Bangladesh needs to â€œstep upâ€ its efforts to prevent the â€œexploitationâ€ of textile workers, Members of the European Parliament have said in a resolution.
â€œTextile workers in Bangladesh, many of whom are young women, suffer long working hours, low wages, uncertainty and hazardous conditions. Trade union leaders are often persecuted,â€ said the resolution adopted on Wednesday.
The 2013 Sustainability Compact, aimed at preventing tragedies like the April 2013 Rana Plaza factory collapse in Dhaka, has resulted in â€œmoderate improvementsâ€ in workplace safety, but respect of workers’ rights is lagging behind, MEPs note in a non-binding resolution adopted by a show of hands.
Reviewing the implementation of the 2013 Compact, MEPs suggest a series of measures.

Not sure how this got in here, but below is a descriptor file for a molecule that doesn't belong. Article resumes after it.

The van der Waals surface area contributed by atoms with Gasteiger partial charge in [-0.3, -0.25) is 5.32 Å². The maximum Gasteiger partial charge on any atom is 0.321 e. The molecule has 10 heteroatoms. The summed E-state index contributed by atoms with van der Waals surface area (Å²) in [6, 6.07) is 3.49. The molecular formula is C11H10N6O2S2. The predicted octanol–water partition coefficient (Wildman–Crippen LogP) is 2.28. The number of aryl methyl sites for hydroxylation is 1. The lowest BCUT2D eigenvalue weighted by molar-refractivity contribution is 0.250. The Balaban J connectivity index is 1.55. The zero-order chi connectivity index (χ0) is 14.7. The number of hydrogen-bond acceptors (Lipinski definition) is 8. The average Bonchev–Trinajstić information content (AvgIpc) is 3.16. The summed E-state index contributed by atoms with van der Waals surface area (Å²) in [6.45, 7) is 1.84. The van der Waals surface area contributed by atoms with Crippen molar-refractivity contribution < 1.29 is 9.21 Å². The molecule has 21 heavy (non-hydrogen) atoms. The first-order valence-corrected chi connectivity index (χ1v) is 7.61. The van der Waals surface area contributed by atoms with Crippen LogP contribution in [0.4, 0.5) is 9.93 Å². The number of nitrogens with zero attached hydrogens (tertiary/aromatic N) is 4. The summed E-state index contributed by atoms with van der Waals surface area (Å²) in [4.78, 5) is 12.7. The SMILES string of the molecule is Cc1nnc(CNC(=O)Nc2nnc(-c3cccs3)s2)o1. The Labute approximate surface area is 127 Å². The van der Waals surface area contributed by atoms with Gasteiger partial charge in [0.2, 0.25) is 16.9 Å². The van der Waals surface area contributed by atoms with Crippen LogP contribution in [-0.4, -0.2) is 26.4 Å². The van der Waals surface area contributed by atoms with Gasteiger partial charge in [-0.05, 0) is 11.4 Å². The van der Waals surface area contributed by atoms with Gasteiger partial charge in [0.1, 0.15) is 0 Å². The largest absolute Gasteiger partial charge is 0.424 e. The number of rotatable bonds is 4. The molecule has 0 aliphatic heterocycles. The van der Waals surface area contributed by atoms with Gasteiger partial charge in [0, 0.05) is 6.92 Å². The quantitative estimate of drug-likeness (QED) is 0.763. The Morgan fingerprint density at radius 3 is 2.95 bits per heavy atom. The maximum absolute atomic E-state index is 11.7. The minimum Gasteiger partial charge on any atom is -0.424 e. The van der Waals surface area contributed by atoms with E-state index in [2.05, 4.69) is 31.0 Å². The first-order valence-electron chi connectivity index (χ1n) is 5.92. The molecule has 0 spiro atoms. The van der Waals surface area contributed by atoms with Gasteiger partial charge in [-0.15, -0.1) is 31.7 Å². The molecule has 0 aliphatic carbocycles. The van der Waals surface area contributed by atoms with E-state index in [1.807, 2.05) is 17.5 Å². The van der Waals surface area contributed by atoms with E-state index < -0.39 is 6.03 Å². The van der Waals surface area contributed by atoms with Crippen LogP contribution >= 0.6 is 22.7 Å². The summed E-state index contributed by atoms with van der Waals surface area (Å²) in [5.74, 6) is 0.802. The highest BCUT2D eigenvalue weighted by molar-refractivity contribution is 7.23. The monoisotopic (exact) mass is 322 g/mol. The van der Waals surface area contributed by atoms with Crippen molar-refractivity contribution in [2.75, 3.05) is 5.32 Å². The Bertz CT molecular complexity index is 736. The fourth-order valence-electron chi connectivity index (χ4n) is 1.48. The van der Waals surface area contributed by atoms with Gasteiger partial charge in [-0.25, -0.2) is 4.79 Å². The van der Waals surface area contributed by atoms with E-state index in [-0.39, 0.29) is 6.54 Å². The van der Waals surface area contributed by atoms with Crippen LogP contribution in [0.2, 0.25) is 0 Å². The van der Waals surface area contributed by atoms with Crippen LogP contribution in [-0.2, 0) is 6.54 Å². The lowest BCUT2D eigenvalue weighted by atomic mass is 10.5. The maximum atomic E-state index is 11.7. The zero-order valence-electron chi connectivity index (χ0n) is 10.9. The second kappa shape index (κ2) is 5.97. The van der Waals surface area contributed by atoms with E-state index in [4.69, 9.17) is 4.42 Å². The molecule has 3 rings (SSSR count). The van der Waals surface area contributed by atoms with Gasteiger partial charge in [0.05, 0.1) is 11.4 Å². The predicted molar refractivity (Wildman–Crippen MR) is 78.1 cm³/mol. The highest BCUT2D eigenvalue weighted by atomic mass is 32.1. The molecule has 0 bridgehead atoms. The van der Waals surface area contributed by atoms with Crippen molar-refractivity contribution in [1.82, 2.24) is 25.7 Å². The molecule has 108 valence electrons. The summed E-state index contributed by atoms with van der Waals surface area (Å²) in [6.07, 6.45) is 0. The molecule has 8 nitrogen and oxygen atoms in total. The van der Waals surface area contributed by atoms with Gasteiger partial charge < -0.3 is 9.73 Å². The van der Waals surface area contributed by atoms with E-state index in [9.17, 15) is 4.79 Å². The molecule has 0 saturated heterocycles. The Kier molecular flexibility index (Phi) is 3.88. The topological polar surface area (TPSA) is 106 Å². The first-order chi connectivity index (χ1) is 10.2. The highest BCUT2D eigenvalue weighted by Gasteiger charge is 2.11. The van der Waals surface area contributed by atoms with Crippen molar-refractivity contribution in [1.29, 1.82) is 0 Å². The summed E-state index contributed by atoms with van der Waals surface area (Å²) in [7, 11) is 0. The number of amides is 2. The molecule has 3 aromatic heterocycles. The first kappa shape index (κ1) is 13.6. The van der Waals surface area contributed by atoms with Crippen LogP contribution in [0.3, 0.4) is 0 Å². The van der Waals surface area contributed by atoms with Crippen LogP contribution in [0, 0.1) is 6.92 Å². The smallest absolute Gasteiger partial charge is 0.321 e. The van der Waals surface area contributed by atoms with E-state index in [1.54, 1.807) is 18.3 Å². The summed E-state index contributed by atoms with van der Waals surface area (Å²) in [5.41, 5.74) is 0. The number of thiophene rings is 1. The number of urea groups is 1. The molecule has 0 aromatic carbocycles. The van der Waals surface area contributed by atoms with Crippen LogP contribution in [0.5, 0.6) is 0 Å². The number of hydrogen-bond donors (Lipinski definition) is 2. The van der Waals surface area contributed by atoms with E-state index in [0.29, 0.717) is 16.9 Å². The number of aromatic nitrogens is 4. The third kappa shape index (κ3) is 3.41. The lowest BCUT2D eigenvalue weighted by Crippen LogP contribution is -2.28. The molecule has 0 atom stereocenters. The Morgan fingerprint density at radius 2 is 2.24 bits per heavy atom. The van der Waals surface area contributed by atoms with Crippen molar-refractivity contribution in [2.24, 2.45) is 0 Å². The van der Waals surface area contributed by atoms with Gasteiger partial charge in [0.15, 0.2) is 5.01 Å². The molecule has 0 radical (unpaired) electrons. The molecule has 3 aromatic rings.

Those include the government of Bangladesh should swiftly amend the 2013 Labour Act so as to ensure freedom of association, collective bargaining and to recruit more factory inspectors.
â€œChair of the INTA Committee, Bernd Lange said: â€œDespite some progress in recent years, the situation on the ground remains worrisome. We are very concerned about the lack of meaningful progress in implementing the commitments of the Sustainability Compact by Bangladesh.â€
â€œCountries, which disrespect fundamental rights at work, should not be encouraged by benefitting from unrestricted access to our market. The government of Bangladesh will need to demonstrate that it is willing and able to deliver on its promises and the demands of the international community.â€
Bangladesh benefits from the most favourable ‘regime’ under the EU’s trade preferences that grant duty and quota-free access to the EU market, except on arms and ammunition.